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22 August 2014

Essbase 11.1.2.3.502 is available for download

It’s out

I must give a hat tip to Steph who commented on my 11.1.2.4 post as I didn’t know about the patch release.

Two things that I found interesting

  1. No stated (although I could swear that Gabby said there was) improvements to Hybrid BSO
  2. Fragmentation (storage engine not stated, but I am not aware of significant ASO .dat fragmentation) no longer matters
Here's the relevant quote with emphasis added:
Historically, fragmentation has been perceived as degrading performance. However, with advances in hardware, memory, and disk architectures, the correlation between fragmentation and performance is no longer significant. Furthermore, several enhancements have been made to algorithms within Essbase, making the older statistics pertaining to fragmentation less relevant. Oracle recommends the use of the latest efficient storage systems to store Essbase data files, such as Storage Area Network (SAN) or flash.

That’s going to blow up the rule of thumb “defrag for performance”.   <grin>  One thing that the documentation does not note is when this became true.  Presumably it’s in the .502 patch as that’s when this went into the ReadMe but sometimes documentation lags a bit, particularly when it doesn’t address a defect.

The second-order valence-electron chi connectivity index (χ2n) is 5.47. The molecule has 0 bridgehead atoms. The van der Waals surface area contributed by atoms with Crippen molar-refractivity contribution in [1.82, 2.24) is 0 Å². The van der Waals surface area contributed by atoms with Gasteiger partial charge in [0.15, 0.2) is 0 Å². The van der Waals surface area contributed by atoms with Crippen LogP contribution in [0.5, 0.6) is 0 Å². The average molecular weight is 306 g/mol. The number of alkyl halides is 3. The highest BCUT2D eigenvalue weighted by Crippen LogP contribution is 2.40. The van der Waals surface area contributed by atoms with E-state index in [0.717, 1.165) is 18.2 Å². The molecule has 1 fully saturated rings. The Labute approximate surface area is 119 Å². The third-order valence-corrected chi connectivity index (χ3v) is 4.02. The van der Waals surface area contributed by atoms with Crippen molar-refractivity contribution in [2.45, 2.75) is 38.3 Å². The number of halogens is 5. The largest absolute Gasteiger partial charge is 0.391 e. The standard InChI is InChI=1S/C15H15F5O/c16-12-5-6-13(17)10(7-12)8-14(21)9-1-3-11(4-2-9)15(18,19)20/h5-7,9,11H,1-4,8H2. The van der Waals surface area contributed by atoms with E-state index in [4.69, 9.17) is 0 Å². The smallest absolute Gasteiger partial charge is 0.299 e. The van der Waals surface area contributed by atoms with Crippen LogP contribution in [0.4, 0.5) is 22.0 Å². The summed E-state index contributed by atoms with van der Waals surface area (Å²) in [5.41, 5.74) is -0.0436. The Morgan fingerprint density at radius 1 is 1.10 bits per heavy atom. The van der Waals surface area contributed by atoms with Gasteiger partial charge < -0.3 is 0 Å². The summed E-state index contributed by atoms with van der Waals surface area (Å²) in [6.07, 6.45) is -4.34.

Oracle do go on to state that fragmentation is still somewhat important because it increases disk requirements:
The second implication of fragmentation is related to increase in the size of data files. Oracle recommends regular monitoring of the number of blocks and the data file size. If the size of the data files increases even though the number of data blocks remains the same, and available disk space is diminishing, consider taking steps to reduce fragmentation.

So Essbase continues to eat disk when it’s fragmented but that’s only a worry if the database is constrained on space.  Verrrrry interesting.

I’m not sure how one would test this – I suppose a series of benchmarks against a db when it’s 100% defragmented and then when it is nicely fragmented would do it although per their comment, if the statistics are no longer totally relevant, how will you know?  I look forward to someone other than myself doing the testing.  <even bigger grin>

There’s quite a bit more to the ReadMe so you should Read The Whole Thing (login to Oracle Support required).

Be seeing you.

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